This video is an excellent introduction to why green screens are used, how to set one up correctly, how to light the backdrop and actor for both indoor and outdoor shooting, as well as the optimal camera settings to use when recording. The more knowledge you gain about how the professionals do it, the more professional your video will look. And what's more—it's information you're learning by watching YouTube videos! See why they're so important in marketing right now?

Performing the script

If you will be the speaker or "actor" of your video, you should also be the one to write the script. The main reason for this is you'll want to write it in your own voice. Otherwise, your performance will look stilted and forced.

There are two different approaches to performing the script and you'll want to choose on or the other based on how comfortable you are on camera. If you're not very comfortable on camera or feel nervous being on that side of the lens, you'll want to memorize your script as much as possible—just as any actor would do when given a script in Hollywood.

The point of memorizing a script is to become comfortable enough with the words to speak them on camera. Rod Rowling, a professional actor and acting coach, suggests spending at least 15 hours per five to seven-minute scene memorizing the script. If you've written the content and are an expert in the topic, you might not need this long, but it's a good estimate of the time professional actors spend in order to perform their role convincingly and confidently on screen.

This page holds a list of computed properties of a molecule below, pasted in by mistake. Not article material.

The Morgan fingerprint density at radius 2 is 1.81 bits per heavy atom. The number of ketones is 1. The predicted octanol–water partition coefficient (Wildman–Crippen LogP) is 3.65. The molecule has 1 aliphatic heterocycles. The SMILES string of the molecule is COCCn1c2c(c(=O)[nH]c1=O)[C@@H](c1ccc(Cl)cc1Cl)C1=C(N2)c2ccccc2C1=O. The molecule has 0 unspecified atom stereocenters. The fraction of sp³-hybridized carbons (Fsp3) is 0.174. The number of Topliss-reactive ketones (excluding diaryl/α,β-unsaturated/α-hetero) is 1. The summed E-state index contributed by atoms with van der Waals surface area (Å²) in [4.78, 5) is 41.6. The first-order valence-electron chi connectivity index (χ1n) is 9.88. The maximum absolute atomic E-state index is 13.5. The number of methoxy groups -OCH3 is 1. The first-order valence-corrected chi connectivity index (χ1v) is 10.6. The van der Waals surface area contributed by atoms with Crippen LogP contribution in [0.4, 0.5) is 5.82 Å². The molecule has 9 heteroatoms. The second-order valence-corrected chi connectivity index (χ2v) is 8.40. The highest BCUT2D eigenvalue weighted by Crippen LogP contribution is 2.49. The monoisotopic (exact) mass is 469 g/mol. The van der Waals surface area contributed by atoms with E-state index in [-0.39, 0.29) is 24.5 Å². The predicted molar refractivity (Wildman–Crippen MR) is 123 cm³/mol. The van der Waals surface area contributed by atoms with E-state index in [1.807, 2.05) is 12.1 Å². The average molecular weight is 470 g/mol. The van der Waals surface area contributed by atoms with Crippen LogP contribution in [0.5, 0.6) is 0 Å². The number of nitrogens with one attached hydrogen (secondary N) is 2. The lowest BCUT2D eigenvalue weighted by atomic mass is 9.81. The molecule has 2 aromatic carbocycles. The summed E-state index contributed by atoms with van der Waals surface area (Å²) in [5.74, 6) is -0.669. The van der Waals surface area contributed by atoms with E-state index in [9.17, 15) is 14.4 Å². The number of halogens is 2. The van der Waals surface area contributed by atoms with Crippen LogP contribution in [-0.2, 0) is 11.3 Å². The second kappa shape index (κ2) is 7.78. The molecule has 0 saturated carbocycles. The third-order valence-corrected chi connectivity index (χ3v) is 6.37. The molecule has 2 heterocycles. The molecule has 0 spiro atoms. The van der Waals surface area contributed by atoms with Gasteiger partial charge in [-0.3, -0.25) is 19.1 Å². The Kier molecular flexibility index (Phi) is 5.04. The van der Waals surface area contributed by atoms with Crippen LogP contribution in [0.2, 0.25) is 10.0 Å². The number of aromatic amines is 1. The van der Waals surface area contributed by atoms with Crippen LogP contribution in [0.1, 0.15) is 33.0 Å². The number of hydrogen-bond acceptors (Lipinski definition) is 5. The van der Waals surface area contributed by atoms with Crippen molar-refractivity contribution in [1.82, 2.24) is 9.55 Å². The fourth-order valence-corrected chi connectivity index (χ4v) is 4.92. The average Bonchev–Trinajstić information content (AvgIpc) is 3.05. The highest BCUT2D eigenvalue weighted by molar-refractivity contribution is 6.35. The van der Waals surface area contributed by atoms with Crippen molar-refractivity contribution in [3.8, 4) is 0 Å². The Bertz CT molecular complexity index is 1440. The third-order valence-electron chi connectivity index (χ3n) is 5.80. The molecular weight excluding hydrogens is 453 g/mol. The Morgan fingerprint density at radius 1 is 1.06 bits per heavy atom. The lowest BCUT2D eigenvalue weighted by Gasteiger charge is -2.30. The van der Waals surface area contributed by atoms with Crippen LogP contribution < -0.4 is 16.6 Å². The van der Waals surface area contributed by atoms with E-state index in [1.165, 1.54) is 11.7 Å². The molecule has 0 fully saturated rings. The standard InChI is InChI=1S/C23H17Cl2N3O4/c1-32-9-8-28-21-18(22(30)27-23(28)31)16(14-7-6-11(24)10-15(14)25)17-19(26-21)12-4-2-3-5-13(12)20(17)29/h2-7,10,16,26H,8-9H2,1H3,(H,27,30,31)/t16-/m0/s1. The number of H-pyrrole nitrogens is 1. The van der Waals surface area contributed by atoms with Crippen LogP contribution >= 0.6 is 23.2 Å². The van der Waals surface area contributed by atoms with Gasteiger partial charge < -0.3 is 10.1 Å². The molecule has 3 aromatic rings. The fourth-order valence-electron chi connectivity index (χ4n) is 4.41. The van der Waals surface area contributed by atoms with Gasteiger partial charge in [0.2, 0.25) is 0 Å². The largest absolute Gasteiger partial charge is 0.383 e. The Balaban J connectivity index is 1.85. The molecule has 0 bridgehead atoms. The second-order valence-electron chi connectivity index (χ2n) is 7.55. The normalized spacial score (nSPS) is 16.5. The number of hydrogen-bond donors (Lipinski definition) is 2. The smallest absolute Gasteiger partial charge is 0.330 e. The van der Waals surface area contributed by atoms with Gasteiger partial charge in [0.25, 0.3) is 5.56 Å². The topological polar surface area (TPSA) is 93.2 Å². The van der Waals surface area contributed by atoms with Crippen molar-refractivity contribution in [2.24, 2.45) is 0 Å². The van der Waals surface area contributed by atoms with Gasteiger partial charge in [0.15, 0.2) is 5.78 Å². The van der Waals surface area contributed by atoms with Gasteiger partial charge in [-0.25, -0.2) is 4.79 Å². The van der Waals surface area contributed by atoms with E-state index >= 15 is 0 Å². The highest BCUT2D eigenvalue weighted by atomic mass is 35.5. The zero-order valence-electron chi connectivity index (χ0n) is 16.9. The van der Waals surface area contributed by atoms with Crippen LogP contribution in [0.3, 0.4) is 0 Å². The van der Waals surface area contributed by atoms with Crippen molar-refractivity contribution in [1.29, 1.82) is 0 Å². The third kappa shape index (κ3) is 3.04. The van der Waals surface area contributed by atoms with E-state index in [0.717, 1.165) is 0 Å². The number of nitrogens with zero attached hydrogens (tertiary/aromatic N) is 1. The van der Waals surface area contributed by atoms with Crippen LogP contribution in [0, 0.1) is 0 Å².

A quick note on post-production

Since this article focuses on the writing part of creating a video, we won't go into the detailed work that is needed in the editing process. Much of the final look of the video will be obtained during post-production, so this is one part where you'll want to make sure you have the right equipment and knowledge before attempting to do on your own. However, there are many freelancers online willing to help with this kind of video editing work, and it would be worth the money to hire one if you are unable to do it correctly yourself.